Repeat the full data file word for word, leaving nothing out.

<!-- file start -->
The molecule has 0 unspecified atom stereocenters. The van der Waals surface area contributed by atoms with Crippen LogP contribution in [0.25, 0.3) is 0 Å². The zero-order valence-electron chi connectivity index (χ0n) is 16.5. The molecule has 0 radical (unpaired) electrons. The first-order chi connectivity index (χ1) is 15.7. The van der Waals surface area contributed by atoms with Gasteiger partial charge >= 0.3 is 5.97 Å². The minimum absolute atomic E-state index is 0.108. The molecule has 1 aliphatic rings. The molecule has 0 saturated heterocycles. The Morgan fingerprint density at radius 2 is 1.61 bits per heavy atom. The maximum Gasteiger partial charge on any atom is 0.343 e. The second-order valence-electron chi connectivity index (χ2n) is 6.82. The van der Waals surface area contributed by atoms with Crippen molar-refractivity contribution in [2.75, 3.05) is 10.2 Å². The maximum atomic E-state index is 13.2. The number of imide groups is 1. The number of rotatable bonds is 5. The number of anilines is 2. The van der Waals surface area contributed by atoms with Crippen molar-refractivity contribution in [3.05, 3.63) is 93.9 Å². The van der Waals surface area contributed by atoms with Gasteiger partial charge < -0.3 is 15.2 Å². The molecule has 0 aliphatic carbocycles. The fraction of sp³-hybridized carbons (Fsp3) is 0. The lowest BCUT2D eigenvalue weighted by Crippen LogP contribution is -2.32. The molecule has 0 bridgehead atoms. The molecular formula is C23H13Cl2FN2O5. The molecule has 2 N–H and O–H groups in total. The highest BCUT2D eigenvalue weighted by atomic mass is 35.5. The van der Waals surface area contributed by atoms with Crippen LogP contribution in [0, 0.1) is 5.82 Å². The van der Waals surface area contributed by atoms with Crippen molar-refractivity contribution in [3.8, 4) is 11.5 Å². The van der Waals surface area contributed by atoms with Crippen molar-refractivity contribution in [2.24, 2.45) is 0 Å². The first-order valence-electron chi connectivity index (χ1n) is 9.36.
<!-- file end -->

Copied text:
The molecule has 0 unspecified atom stereocenters. The van der Waals surface area contributed by atoms with Crippen LogP contribution in [0.25, 0.3) is 0 Å². The zero-order valence-electron chi connectivity index (χ0n) is 16.5. The molecule has 0 radical (unpaired) electrons. The first-order chi connectivity index (χ1) is 15.7. The van der Waals surface area contributed by atoms with Gasteiger partial charge >= 0.3 is 5.97 Å². The minimum absolute atomic E-state index is 0.108. The molecule has 1 aliphatic rings. The molecule has 0 saturated heterocycles. The Morgan fingerprint density at radius 2 is 1.61 bits per heavy atom. The maximum Gasteiger partial charge on any atom is 0.343 e. The second-order valence-electron chi connectivity index (χ2n) is 6.82. The van der Waals surface area contributed by atoms with Crippen molar-refractivity contribution in [2.75, 3.05) is 10.2 Å². The maximum atomic E-state index is 13.2. The number of imide groups is 1. The number of rotatable bonds is 5. The number of anilines is 2. The van der Waals surface area contributed by atoms with Crippen molar-refractivity contribution in [3.05, 3.63) is 93.9 Å². The van der Waals surface area contributed by atoms with Gasteiger partial charge < -0.3 is 15.2 Å². The molecule has 0 aliphatic carbocycles. The fraction of sp³-hybridized carbons (Fsp3) is 0. The lowest BCUT2D eigenvalue weighted by Crippen LogP contribution is -2.32. The molecule has 0 bridgehead atoms. The molecular formula is C23H13Cl2FN2O5. The molecule has 2 N–H and O–H groups in total. The highest BCUT2D eigenvalue weighted by atomic mass is 35.5. The van der Waals surface area contributed by atoms with Crippen LogP contribution in [0, 0.1) is 5.82 Å². The van der Waals surface area contributed by atoms with Crippen molar-refractivity contribution in [3.8, 4) is 11.5 Å². The van der Waals surface area contributed by atoms with Crippen molar-refractivity contribution in [2.24, 2.45) is 0 Å². The first-order valence-electron chi connectivity index (χ1n) is 9.36.